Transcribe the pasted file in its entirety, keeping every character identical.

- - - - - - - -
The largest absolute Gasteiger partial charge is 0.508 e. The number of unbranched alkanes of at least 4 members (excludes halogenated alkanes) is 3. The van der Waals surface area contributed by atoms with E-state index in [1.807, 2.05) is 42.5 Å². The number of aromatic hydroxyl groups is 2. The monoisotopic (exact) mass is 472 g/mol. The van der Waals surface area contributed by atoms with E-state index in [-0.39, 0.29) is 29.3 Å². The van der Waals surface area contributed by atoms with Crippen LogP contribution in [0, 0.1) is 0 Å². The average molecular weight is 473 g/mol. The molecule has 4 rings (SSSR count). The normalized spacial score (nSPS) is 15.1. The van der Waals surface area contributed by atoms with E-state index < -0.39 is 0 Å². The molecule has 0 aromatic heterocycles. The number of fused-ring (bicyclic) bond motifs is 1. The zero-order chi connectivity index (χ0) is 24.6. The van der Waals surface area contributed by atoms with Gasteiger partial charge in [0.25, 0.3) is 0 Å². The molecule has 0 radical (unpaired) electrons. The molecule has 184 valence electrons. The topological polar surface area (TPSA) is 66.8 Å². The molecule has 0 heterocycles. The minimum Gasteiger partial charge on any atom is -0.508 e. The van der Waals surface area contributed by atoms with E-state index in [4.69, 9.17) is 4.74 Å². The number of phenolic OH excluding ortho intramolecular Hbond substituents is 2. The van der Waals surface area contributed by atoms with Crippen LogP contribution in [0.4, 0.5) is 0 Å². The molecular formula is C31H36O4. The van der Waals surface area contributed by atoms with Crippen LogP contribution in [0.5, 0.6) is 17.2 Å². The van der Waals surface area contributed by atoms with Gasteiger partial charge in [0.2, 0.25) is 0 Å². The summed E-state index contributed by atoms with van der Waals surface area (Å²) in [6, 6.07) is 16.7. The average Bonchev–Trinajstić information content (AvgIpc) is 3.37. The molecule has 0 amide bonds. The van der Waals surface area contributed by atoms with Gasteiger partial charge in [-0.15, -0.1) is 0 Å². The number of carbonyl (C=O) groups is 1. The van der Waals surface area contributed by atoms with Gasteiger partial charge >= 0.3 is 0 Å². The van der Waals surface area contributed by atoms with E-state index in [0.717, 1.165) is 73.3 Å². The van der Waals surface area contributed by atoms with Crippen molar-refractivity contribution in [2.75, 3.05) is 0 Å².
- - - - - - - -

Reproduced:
The largest absolute Gasteiger partial charge is 0.508 e. The number of unbranched alkanes of at least 4 members (excludes halogenated alkanes) is 3. The van der Waals surface area contributed by atoms with E-state index in [1.807, 2.05) is 42.5 Å². The number of aromatic hydroxyl groups is 2. The monoisotopic (exact) mass is 472 g/mol. The van der Waals surface area contributed by atoms with E-state index in [-0.39, 0.29) is 29.3 Å². The van der Waals surface area contributed by atoms with Crippen LogP contribution in [0, 0.1) is 0 Å². The average molecular weight is 473 g/mol. The molecule has 4 rings (SSSR count). The normalized spacial score (nSPS) is 15.1. The van der Waals surface area contributed by atoms with E-state index < -0.39 is 0 Å². The molecule has 0 aromatic heterocycles. The number of fused-ring (bicyclic) bond motifs is 1. The zero-order chi connectivity index (χ0) is 24.6. The van der Waals surface area contributed by atoms with Gasteiger partial charge in [0.25, 0.3) is 0 Å². The molecule has 0 radical (unpaired) electrons. The molecule has 184 valence electrons. The topological polar surface area (TPSA) is 66.8 Å². The molecule has 0 heterocycles. The minimum Gasteiger partial charge on any atom is -0.508 e. The van der Waals surface area contributed by atoms with E-state index in [4.69, 9.17) is 4.74 Å². The number of phenolic OH excluding ortho intramolecular Hbond substituents is 2. The van der Waals surface area contributed by atoms with Crippen LogP contribution in [0.4, 0.5) is 0 Å². The molecular formula is C31H36O4. The van der Waals surface area contributed by atoms with Crippen LogP contribution in [0.5, 0.6) is 17.2 Å². The van der Waals surface area contributed by atoms with Gasteiger partial charge in [0.2, 0.25) is 0 Å². The summed E-state index contributed by atoms with van der Waals surface area (Å²) in [6, 6.07) is 16.7. The average Bonchev–Trinajstić information content (AvgIpc) is 3.37. The molecule has 0 amide bonds. The van der Waals surface area contributed by atoms with Gasteiger partial charge in [-0.15, -0.1) is 0 Å². The number of carbonyl (C=O) groups is 1. The van der Waals surface area contributed by atoms with Gasteiger partial charge >= 0.3 is 0 Å². The van der Waals surface area contributed by atoms with E-state index in [0.717, 1.165) is 73.3 Å². The van der Waals surface area contributed by atoms with Crippen molar-refractivity contribution in [2.75, 3.05) is 0 Å².